Saturday, June 27, 2009

Account of a previous demonstrator kept in a secret prison in Iran

This, found on Payvand Iran News,  is a report of a savage, yet needless, imprisonment experienced by a demonstrator who was arrested ten years ago in Iran.  
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What will happen to the people who have been arrested in the protest rallies in Iran? I can tell you. I was arrested during the 1999 student demonstrations in Tehran, exactly 10 years ago.
What I did was as trivial in terms of real crime as what the protesters in Iran have done now by expressing rage over the presidential election results.

But the punishment I received was so out of proportion to my actions – and so truly criminal – that I had to flee my homeland and seek political asylum in Europe.
[In the summer of 1999] some students at Tehran University protested the closure of one of the most popular reformist newspapers. Their small demonstration was attacked by vigilantes armed with clubs who beat at least one student to death as police did nothing.

Our rage boiled over. Tens of thousands of students took to the streets demanding the dismissal of police officials. We also called on Khatami to speed up reforms and give us a more open society.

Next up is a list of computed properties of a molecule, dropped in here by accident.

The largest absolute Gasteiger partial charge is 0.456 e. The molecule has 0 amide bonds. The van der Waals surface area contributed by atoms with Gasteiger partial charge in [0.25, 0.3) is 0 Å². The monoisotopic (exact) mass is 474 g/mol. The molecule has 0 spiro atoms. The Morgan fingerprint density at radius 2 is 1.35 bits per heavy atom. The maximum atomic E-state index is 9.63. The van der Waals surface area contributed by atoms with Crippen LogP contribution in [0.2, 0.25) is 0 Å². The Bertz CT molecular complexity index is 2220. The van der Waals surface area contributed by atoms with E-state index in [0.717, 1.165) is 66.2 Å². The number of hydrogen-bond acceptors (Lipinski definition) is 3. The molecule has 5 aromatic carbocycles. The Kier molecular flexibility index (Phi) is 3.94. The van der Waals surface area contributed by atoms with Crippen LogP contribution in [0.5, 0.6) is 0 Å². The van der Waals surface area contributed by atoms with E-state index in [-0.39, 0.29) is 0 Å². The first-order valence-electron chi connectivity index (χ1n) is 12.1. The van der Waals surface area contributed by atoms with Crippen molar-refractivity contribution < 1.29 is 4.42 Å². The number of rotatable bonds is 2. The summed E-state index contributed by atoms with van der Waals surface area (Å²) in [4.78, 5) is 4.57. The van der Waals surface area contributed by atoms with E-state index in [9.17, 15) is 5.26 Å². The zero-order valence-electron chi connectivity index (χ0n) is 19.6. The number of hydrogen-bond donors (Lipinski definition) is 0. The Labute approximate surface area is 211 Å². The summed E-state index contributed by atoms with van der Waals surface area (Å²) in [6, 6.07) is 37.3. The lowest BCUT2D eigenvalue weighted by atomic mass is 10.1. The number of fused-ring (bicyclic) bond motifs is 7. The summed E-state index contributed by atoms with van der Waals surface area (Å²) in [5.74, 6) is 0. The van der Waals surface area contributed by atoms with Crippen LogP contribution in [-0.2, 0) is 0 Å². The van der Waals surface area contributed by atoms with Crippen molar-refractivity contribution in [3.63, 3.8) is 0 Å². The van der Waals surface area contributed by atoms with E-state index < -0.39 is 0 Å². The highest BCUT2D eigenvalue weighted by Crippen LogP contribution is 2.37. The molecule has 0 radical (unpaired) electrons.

I was with a group of about 50 students on my campus which tore down a poster of the Supreme Leader Ayatollah Ali Khamenei that hung in one of the buildings. Someone set fire to the picture. The riot police took the simplest course. They locked the campus gates and arrested everyone found inside.

But they did not take us to a police station. Instead, we were blindfolded and taken outside of the legal system to a place where our parents could never find us.
Inside there was nothing to sleep on and no electric light. There was no way to tell the time except by the daylight when it shone through the watchman's peephole at one end and a ventilation vent at the other.

I was in the container with four other boys. We were all barely 20. And we were inside for two weeks -- naked, powerless, and face-to-face with the fear of being totally at the mercy of our captors.
The first interrogation sessions were simply beatings. Men who were clearly convinced that we had violated all laws of God and man kicked us until we fell down. Then they kicked our faces. As they did, they shouted "Allahu Akbar," calling on God to be pleased with them. They were skinheads, but with hair and beards.

Then the real questioning began, and it, too, was to show there was no way out.

'No Correct Answers'
The interrogators wanted to know who pulled down the picture of the Supreme Leader, to what organizations I belonged, and to what organizations my friends and classmates belonged.

It did not matter what I said. There were no correct answers.

Read the complete report here ...

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